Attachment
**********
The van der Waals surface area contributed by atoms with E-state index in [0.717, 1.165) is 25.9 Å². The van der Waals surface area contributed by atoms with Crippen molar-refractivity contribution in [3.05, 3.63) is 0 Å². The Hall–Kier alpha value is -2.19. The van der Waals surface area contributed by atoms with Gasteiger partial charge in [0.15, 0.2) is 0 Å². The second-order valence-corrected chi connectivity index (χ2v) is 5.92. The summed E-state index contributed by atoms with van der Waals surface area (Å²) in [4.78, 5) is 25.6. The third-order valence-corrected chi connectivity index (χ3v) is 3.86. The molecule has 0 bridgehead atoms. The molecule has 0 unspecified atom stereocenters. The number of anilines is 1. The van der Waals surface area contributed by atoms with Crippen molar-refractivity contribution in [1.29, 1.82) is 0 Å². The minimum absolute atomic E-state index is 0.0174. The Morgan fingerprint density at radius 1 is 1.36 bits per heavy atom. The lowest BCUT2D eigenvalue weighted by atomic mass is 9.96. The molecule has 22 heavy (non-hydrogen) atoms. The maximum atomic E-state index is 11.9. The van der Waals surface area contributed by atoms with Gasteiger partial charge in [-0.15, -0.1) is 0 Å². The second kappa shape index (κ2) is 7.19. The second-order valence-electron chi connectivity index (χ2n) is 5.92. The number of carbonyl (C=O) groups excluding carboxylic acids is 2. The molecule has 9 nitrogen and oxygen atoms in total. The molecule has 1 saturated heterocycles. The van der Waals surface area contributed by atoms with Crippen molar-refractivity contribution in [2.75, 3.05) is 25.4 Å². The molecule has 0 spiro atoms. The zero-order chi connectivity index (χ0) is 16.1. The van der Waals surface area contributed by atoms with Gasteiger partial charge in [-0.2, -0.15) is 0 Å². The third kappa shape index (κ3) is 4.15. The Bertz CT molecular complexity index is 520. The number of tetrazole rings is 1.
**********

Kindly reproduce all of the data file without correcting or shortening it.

The van der Waals surface area contributed by atoms with E-state index in [0.717, 1.165) is 25.9 Å². The van der Waals surface area contributed by atoms with Crippen molar-refractivity contribution in [3.05, 3.63) is 0 Å². The Hall–Kier alpha value is -2.19. The van der Waals surface area contributed by atoms with Gasteiger partial charge in [0.15, 0.2) is 0 Å². The second-order valence-corrected chi connectivity index (χ2v) is 5.92. The summed E-state index contributed by atoms with van der Waals surface area (Å²) in [4.78, 5) is 25.6. The third-order valence-corrected chi connectivity index (χ3v) is 3.86. The molecule has 0 bridgehead atoms. The molecule has 0 unspecified atom stereocenters. The number of anilines is 1. The van der Waals surface area contributed by atoms with Crippen molar-refractivity contribution in [1.29, 1.82) is 0 Å². The minimum absolute atomic E-state index is 0.0174. The Morgan fingerprint density at radius 1 is 1.36 bits per heavy atom. The lowest BCUT2D eigenvalue weighted by atomic mass is 9.96. The molecule has 22 heavy (non-hydrogen) atoms. The maximum atomic E-state index is 11.9. The van der Waals surface area contributed by atoms with Gasteiger partial charge in [-0.15, -0.1) is 0 Å². The second kappa shape index (κ2) is 7.19. The second-order valence-electron chi connectivity index (χ2n) is 5.92. The number of carbonyl (C=O) groups excluding carboxylic acids is 2. The molecule has 9 nitrogen and oxygen atoms in total. The molecule has 1 saturated heterocycles. The van der Waals surface area contributed by atoms with Crippen molar-refractivity contribution in [2.75, 3.05) is 25.4 Å². The molecule has 0 spiro atoms. The zero-order chi connectivity index (χ0) is 16.1. The van der Waals surface area contributed by atoms with Gasteiger partial charge in [-0.2, -0.15) is 0 Å². The third kappa shape index (κ3) is 4.15. The Bertz CT molecular complexity index is 520. The number of tetrazole rings is 1.